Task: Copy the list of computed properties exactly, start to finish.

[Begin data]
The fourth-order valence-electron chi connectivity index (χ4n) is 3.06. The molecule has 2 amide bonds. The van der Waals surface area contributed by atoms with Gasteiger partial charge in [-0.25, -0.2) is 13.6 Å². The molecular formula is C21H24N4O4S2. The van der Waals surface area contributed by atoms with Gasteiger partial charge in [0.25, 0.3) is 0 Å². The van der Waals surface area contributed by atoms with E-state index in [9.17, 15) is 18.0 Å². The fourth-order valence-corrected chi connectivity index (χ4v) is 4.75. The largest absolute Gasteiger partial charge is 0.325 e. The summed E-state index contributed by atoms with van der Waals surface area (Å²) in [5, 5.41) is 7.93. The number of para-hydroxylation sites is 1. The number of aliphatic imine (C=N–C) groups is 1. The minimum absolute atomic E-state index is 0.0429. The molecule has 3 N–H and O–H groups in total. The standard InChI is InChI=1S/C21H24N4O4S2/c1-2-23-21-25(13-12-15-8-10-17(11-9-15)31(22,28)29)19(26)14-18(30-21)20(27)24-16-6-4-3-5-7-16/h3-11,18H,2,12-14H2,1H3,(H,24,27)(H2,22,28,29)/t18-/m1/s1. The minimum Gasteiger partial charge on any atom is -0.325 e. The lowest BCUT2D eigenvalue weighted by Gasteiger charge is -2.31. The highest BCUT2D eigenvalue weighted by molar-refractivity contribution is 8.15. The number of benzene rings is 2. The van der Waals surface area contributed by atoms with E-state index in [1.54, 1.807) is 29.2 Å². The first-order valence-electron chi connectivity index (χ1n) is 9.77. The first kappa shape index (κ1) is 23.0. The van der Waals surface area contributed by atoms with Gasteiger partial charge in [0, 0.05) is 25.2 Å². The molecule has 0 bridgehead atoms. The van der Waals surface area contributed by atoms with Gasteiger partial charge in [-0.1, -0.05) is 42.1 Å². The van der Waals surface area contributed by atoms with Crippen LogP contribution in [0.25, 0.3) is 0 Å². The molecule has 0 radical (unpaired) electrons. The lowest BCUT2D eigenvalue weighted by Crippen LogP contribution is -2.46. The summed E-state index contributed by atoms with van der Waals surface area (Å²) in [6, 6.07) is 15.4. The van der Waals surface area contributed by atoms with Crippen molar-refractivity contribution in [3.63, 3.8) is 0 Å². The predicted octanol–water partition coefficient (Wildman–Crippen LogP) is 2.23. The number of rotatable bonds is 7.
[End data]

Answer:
The fourth-order valence-electron chi connectivity index (χ4n) is 3.06. The molecule has 2 amide bonds. The van der Waals surface area contributed by atoms with Gasteiger partial charge in [-0.25, -0.2) is 13.6 Å². The molecular formula is C21H24N4O4S2. The van der Waals surface area contributed by atoms with Gasteiger partial charge in [0.25, 0.3) is 0 Å². The van der Waals surface area contributed by atoms with E-state index in [9.17, 15) is 18.0 Å². The fourth-order valence-corrected chi connectivity index (χ4v) is 4.75. The largest absolute Gasteiger partial charge is 0.325 e. The summed E-state index contributed by atoms with van der Waals surface area (Å²) in [5, 5.41) is 7.93. The number of para-hydroxylation sites is 1. The number of aliphatic imine (C=N–C) groups is 1. The minimum absolute atomic E-state index is 0.0429. The molecule has 3 N–H and O–H groups in total. The standard InChI is InChI=1S/C21H24N4O4S2/c1-2-23-21-25(13-12-15-8-10-17(11-9-15)31(22,28)29)19(26)14-18(30-21)20(27)24-16-6-4-3-5-7-16/h3-11,18H,2,12-14H2,1H3,(H,24,27)(H2,22,28,29)/t18-/m1/s1. The minimum Gasteiger partial charge on any atom is -0.325 e. The lowest BCUT2D eigenvalue weighted by Gasteiger charge is -2.31. The highest BCUT2D eigenvalue weighted by molar-refractivity contribution is 8.15. The number of benzene rings is 2. The van der Waals surface area contributed by atoms with E-state index in [1.54, 1.807) is 29.2 Å². The first-order valence-electron chi connectivity index (χ1n) is 9.77. The first kappa shape index (κ1) is 23.0. The van der Waals surface area contributed by atoms with Gasteiger partial charge in [0, 0.05) is 25.2 Å². The molecule has 0 bridgehead atoms. The van der Waals surface area contributed by atoms with Gasteiger partial charge in [-0.1, -0.05) is 42.1 Å². The van der Waals surface area contributed by atoms with Crippen LogP contribution in [0.25, 0.3) is 0 Å². The molecule has 0 radical (unpaired) electrons. The lowest BCUT2D eigenvalue weighted by Crippen LogP contribution is -2.46. The summed E-state index contributed by atoms with van der Waals surface area (Å²) in [6, 6.07) is 15.4. The van der Waals surface area contributed by atoms with Crippen molar-refractivity contribution in [3.63, 3.8) is 0 Å². The predicted octanol–water partition coefficient (Wildman–Crippen LogP) is 2.23. The number of rotatable bonds is 7.